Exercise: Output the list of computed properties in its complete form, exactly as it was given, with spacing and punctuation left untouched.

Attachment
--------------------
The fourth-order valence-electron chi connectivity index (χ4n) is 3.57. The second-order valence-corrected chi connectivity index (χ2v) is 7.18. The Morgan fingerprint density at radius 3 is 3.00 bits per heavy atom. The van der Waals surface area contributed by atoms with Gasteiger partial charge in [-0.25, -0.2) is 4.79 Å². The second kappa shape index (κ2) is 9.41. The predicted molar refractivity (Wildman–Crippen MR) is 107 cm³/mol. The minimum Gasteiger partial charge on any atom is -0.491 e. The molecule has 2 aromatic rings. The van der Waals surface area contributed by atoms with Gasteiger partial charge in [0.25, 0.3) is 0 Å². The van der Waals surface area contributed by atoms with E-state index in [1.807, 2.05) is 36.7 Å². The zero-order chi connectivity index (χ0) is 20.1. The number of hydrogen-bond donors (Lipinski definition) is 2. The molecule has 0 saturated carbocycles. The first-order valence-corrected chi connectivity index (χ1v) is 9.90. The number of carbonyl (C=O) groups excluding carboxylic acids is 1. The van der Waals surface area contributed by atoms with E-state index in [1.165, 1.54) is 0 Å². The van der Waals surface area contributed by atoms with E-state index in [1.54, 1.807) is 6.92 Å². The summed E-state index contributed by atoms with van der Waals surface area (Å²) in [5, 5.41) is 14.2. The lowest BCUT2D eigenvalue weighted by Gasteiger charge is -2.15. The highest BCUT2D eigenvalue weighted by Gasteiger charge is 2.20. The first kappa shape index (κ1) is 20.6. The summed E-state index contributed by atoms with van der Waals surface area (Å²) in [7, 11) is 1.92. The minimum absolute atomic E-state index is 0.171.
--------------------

The fourth-order valence-electron chi connectivity index (χ4n) is 3.57. The second-order valence-corrected chi connectivity index (χ2v) is 7.18. The Morgan fingerprint density at radius 3 is 3.00 bits per heavy atom. The van der Waals surface area contributed by atoms with Gasteiger partial charge in [-0.25, -0.2) is 4.79 Å². The second kappa shape index (κ2) is 9.41. The predicted molar refractivity (Wildman–Crippen MR) is 107 cm³/mol. The minimum Gasteiger partial charge on any atom is -0.491 e. The molecule has 2 aromatic rings. The van der Waals surface area contributed by atoms with Gasteiger partial charge in [0.25, 0.3) is 0 Å². The van der Waals surface area contributed by atoms with E-state index in [1.807, 2.05) is 36.7 Å². The zero-order chi connectivity index (χ0) is 20.1. The number of hydrogen-bond donors (Lipinski definition) is 2. The molecule has 0 saturated carbocycles. The first-order valence-corrected chi connectivity index (χ1v) is 9.90. The number of carbonyl (C=O) groups excluding carboxylic acids is 1. The van der Waals surface area contributed by atoms with E-state index in [1.165, 1.54) is 0 Å². The van der Waals surface area contributed by atoms with E-state index in [1.54, 1.807) is 6.92 Å². The summed E-state index contributed by atoms with van der Waals surface area (Å²) in [5, 5.41) is 14.2. The lowest BCUT2D eigenvalue weighted by Gasteiger charge is -2.15. The highest BCUT2D eigenvalue weighted by Gasteiger charge is 2.20. The first kappa shape index (κ1) is 20.6. The summed E-state index contributed by atoms with van der Waals surface area (Å²) in [7, 11) is 1.92. The minimum absolute atomic E-state index is 0.171.